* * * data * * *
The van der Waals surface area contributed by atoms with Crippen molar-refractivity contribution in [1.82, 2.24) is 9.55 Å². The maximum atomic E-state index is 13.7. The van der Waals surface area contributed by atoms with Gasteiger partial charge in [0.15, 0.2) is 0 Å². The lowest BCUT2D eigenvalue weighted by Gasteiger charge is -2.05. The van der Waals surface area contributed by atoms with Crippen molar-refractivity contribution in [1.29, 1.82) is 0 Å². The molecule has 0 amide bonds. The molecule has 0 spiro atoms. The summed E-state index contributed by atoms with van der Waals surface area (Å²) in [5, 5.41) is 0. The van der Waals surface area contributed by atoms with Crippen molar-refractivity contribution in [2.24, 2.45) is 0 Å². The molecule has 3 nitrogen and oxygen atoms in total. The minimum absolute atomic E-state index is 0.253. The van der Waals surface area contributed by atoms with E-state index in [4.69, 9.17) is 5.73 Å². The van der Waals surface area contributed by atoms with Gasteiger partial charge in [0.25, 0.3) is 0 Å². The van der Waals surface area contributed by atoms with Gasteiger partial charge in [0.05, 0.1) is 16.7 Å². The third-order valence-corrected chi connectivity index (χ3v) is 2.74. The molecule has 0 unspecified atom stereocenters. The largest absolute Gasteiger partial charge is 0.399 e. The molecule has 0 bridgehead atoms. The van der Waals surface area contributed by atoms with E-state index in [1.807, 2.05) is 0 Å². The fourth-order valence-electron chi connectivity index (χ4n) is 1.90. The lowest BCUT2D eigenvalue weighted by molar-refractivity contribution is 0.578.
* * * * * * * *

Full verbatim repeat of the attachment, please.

The van der Waals surface area contributed by atoms with Crippen molar-refractivity contribution in [1.82, 2.24) is 9.55 Å². The maximum atomic E-state index is 13.7. The van der Waals surface area contributed by atoms with Gasteiger partial charge in [0.15, 0.2) is 0 Å². The lowest BCUT2D eigenvalue weighted by Gasteiger charge is -2.05. The van der Waals surface area contributed by atoms with Crippen molar-refractivity contribution in [1.29, 1.82) is 0 Å². The molecule has 0 amide bonds. The molecule has 0 spiro atoms. The summed E-state index contributed by atoms with van der Waals surface area (Å²) in [5, 5.41) is 0. The van der Waals surface area contributed by atoms with Crippen molar-refractivity contribution in [2.24, 2.45) is 0 Å². The molecule has 3 nitrogen and oxygen atoms in total. The minimum absolute atomic E-state index is 0.253. The van der Waals surface area contributed by atoms with E-state index in [4.69, 9.17) is 5.73 Å². The van der Waals surface area contributed by atoms with Gasteiger partial charge in [0.25, 0.3) is 0 Å². The van der Waals surface area contributed by atoms with Gasteiger partial charge in [0.05, 0.1) is 16.7 Å². The third-order valence-corrected chi connectivity index (χ3v) is 2.74. The molecule has 0 unspecified atom stereocenters. The largest absolute Gasteiger partial charge is 0.399 e. The molecule has 0 bridgehead atoms. The van der Waals surface area contributed by atoms with E-state index in [1.807, 2.05) is 0 Å². The fourth-order valence-electron chi connectivity index (χ4n) is 1.90. The lowest BCUT2D eigenvalue weighted by molar-refractivity contribution is 0.578.